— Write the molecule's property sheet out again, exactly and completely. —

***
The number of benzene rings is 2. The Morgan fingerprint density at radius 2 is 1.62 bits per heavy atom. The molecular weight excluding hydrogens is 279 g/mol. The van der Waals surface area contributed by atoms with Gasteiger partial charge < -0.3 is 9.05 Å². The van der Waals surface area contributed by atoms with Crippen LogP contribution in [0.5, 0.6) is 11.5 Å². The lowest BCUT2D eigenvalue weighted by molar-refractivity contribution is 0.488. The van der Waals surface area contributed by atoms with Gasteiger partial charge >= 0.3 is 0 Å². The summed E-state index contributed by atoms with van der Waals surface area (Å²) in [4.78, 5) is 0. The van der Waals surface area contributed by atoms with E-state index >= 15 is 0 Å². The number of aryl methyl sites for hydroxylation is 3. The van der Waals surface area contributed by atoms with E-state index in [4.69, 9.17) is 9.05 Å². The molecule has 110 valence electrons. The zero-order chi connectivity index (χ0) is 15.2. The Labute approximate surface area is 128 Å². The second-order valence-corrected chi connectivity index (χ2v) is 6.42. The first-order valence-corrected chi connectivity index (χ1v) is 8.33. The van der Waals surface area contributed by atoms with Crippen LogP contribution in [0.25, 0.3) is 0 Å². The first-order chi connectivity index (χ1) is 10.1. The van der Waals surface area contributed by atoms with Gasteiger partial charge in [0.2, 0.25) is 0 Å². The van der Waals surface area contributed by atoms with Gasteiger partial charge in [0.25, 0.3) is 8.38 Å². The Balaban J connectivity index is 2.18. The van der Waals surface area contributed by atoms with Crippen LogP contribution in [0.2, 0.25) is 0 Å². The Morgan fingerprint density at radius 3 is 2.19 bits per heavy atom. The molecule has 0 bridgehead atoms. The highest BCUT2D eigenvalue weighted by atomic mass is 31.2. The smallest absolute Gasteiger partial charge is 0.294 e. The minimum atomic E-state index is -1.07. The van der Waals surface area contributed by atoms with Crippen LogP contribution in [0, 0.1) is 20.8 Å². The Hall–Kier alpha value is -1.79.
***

The number of benzene rings is 2. The Morgan fingerprint density at radius 2 is 1.62 bits per heavy atom. The molecular weight excluding hydrogens is 279 g/mol. The van der Waals surface area contributed by atoms with Gasteiger partial charge < -0.3 is 9.05 Å². The van der Waals surface area contributed by atoms with Crippen LogP contribution in [0.5, 0.6) is 11.5 Å². The lowest BCUT2D eigenvalue weighted by molar-refractivity contribution is 0.488. The van der Waals surface area contributed by atoms with Gasteiger partial charge >= 0.3 is 0 Å². The summed E-state index contributed by atoms with van der Waals surface area (Å²) in [4.78, 5) is 0. The van der Waals surface area contributed by atoms with E-state index >= 15 is 0 Å². The number of aryl methyl sites for hydroxylation is 3. The van der Waals surface area contributed by atoms with E-state index in [4.69, 9.17) is 9.05 Å². The molecule has 110 valence electrons. The zero-order chi connectivity index (χ0) is 15.2. The Labute approximate surface area is 128 Å². The second-order valence-corrected chi connectivity index (χ2v) is 6.42. The first-order valence-corrected chi connectivity index (χ1v) is 8.33. The van der Waals surface area contributed by atoms with Crippen LogP contribution in [0.25, 0.3) is 0 Å². The first-order chi connectivity index (χ1) is 10.1. The van der Waals surface area contributed by atoms with Gasteiger partial charge in [0.2, 0.25) is 0 Å². The van der Waals surface area contributed by atoms with Gasteiger partial charge in [0.25, 0.3) is 8.38 Å². The Balaban J connectivity index is 2.18. The van der Waals surface area contributed by atoms with Crippen LogP contribution in [0.2, 0.25) is 0 Å². The Morgan fingerprint density at radius 3 is 2.19 bits per heavy atom. The molecule has 0 bridgehead atoms. The highest BCUT2D eigenvalue weighted by atomic mass is 31.2. The smallest absolute Gasteiger partial charge is 0.294 e. The minimum atomic E-state index is -1.07. The van der Waals surface area contributed by atoms with Crippen LogP contribution in [0, 0.1) is 20.8 Å². The Hall–Kier alpha value is -1.79.